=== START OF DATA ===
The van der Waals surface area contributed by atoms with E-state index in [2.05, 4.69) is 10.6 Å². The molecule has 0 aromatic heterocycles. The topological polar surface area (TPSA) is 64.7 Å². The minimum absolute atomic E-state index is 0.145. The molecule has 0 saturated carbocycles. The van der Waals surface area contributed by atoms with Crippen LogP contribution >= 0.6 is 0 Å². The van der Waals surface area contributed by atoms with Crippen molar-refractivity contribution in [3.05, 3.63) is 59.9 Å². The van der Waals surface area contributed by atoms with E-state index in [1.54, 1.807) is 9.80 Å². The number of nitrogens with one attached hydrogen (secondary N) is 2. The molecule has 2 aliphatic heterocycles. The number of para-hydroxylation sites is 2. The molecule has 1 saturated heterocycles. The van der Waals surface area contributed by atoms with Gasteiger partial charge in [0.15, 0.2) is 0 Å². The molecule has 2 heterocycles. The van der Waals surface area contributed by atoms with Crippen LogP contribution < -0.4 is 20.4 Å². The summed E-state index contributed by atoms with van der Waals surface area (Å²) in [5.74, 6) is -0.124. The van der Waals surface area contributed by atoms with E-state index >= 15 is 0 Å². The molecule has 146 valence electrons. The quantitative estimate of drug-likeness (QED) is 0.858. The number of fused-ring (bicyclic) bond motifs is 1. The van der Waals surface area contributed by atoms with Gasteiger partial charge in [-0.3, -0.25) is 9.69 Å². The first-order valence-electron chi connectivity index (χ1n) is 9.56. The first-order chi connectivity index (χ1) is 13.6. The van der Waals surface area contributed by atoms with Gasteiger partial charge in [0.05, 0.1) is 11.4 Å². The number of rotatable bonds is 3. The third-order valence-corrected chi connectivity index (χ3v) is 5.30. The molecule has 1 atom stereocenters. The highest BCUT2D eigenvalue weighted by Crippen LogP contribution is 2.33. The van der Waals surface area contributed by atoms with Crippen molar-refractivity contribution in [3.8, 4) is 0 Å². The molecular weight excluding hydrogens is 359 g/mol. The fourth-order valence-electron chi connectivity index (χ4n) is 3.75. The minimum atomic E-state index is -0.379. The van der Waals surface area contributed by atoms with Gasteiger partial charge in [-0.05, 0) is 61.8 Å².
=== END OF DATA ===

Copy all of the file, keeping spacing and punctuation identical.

The van der Waals surface area contributed by atoms with E-state index in [2.05, 4.69) is 10.6 Å². The molecule has 0 aromatic heterocycles. The topological polar surface area (TPSA) is 64.7 Å². The minimum absolute atomic E-state index is 0.145. The molecule has 0 saturated carbocycles. The van der Waals surface area contributed by atoms with Crippen LogP contribution >= 0.6 is 0 Å². The van der Waals surface area contributed by atoms with Crippen molar-refractivity contribution in [3.05, 3.63) is 59.9 Å². The van der Waals surface area contributed by atoms with E-state index in [1.54, 1.807) is 9.80 Å². The number of nitrogens with one attached hydrogen (secondary N) is 2. The molecule has 2 aliphatic heterocycles. The number of para-hydroxylation sites is 2. The molecule has 1 saturated heterocycles. The van der Waals surface area contributed by atoms with Gasteiger partial charge in [0.15, 0.2) is 0 Å². The molecule has 2 heterocycles. The van der Waals surface area contributed by atoms with Crippen LogP contribution < -0.4 is 20.4 Å². The summed E-state index contributed by atoms with van der Waals surface area (Å²) in [5.74, 6) is -0.124. The van der Waals surface area contributed by atoms with E-state index >= 15 is 0 Å². The molecule has 146 valence electrons. The quantitative estimate of drug-likeness (QED) is 0.858. The number of fused-ring (bicyclic) bond motifs is 1. The van der Waals surface area contributed by atoms with Gasteiger partial charge in [-0.3, -0.25) is 9.69 Å². The first-order valence-electron chi connectivity index (χ1n) is 9.56. The first-order chi connectivity index (χ1) is 13.6. The van der Waals surface area contributed by atoms with Gasteiger partial charge in [0.05, 0.1) is 11.4 Å². The number of rotatable bonds is 3. The third-order valence-corrected chi connectivity index (χ3v) is 5.30. The molecule has 1 atom stereocenters. The highest BCUT2D eigenvalue weighted by Crippen LogP contribution is 2.33. The van der Waals surface area contributed by atoms with Crippen molar-refractivity contribution in [3.8, 4) is 0 Å². The molecular weight excluding hydrogens is 359 g/mol. The fourth-order valence-electron chi connectivity index (χ4n) is 3.75. The minimum atomic E-state index is -0.379. The van der Waals surface area contributed by atoms with Gasteiger partial charge in [-0.05, 0) is 61.8 Å².